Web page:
Hormonal Late Effects
Depending on where a child’s brain tumor was located and what kind of treatment they received, they may experience late effects that impact their hormones.
Hormones are chemicals that are made in a gland in one part of the body and travel to other parts of the body as a signal to cells and organs to start or stop their work. The brain contains two glands that help control hormones, the pituitary gland and hypothalamus.
Pediatric brain tumor patients and survivors often experience hormone problems (also called endocrine problems) because of how their tumor and the treatments they received affect these glands.
About the pituitary gland and hypothalamus
The pituitary gland is located at the base of the skull. It is sometimes called the “master gland” because it releases hormones into the bloodstream to control glands in other parts of the body that make hormones.
The hypothalamus is at the base of the brain above the pituitary gland. Nerve cells in the hypothalamus make several different hormones that control specific pituitary hormones.
The hormones the hypothalamus and pituitary gland control affect most body functions, including energy levels, metabolism, and body temperate, how we sleep and grow, and thyroid and kidney functions. The pituitary gland also makes important hormones that affect puberty and reproduction.
Why brain tumor survivors can have hormone problems
When a brain tumor grows close to the pituitary gland or hypothalamus, it can cause problems with how these glands work. Children and teens with a tumor in this location may start having hormone problems even before their brain tumor is diagnosed.
Treatments like radiation, chemotherapy, and surgery can also damage the pituitary gland and hypothalamus and cause hormone problems in brain tumor survivors.
Brain tumor survivors who have hormone problems can see a doctor who is an expert in hormone treatment called an endocrinologist. Endocrinologists will order blood tests or stimulation tests to find out whether a hormone level is low or high. Patients with low hormone levels can often replace the missing hormones with a pill, patch, or injection. When hormone problems are treated properly, brain tumor survivors can often have a normal quality of life.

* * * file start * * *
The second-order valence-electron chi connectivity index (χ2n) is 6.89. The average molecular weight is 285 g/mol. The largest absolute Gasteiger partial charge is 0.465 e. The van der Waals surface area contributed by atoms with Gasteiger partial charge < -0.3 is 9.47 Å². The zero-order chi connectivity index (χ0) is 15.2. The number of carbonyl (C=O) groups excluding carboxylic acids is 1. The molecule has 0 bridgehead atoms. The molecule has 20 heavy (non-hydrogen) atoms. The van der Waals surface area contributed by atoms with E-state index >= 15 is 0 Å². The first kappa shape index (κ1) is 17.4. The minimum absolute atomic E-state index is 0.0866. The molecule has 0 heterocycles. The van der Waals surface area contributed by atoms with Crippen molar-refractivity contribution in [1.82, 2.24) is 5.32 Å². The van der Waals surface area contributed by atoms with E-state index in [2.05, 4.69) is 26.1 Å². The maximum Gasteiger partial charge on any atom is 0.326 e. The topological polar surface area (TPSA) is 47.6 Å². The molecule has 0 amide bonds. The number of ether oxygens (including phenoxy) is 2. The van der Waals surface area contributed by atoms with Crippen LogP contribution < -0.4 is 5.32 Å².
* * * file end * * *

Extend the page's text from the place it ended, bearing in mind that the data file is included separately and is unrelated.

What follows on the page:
Types of Hormonal Late Effects and What to Do
Growth Hormone Problems
The pituitary gland and hypothalamus produce the growth hormone that which tells bones to grow longer. Radiation may damage the way these glands work. Children treated at a younger age or with higher doses of radiation to the area where these glands are located have a larger chance of not having enough growth hormone.
What You Can Do About Growth Hormone Problems
If your child got radiation before going through puberty, their growth must be watched closely. The endocrinologist should be part of their healthcare team and will watch their growth. If your child doesn’t have enough growth hormone, one option is to get growth hormone shots.
Thyroid Gland Problems
The thyroid is a gland in the base of the neck. Radiation to the thyroid can cause it to become underactive, or in some people, overactive. Radiation to the thyroid gland can also cause the development of lumps in the thyroid called nodules that sometimes become cancerous.
What You Can Do About Thryoid Gland Problems
Survivors should have a blood test every year to see if thyroid hormones are at the right level. The thyroid gland should be looked at by a doctor or nurse at least once per year to make sure it is a normal size and that there are no nodules that need to be checked out.
Problems with Fertility or Sexual Function
Some types of chemotherapy and radiation can affect survivors’ fertility and sexual function, including starting puberty or menopause early and a loss of sexual desire later in life. Starting early puberty can also stop a child from growing taller
What You Can Do About Problems with Fertility or Sexual Function
Sex hormone levels are often checked in girls at age 13 and in boys at age 14. It is important for your child to see an endocrinologist at the first signs of puberty, especially if they are younger than 10 years old.
Talk with your child’s healthcare team about what their risks are for infertility and sexual problems. Talking to an endocrinologist or fertility specialist as early as possible gives survivors the best understanding of their options in having a family.
As girls get older, they should share their complete history with their gynecologist.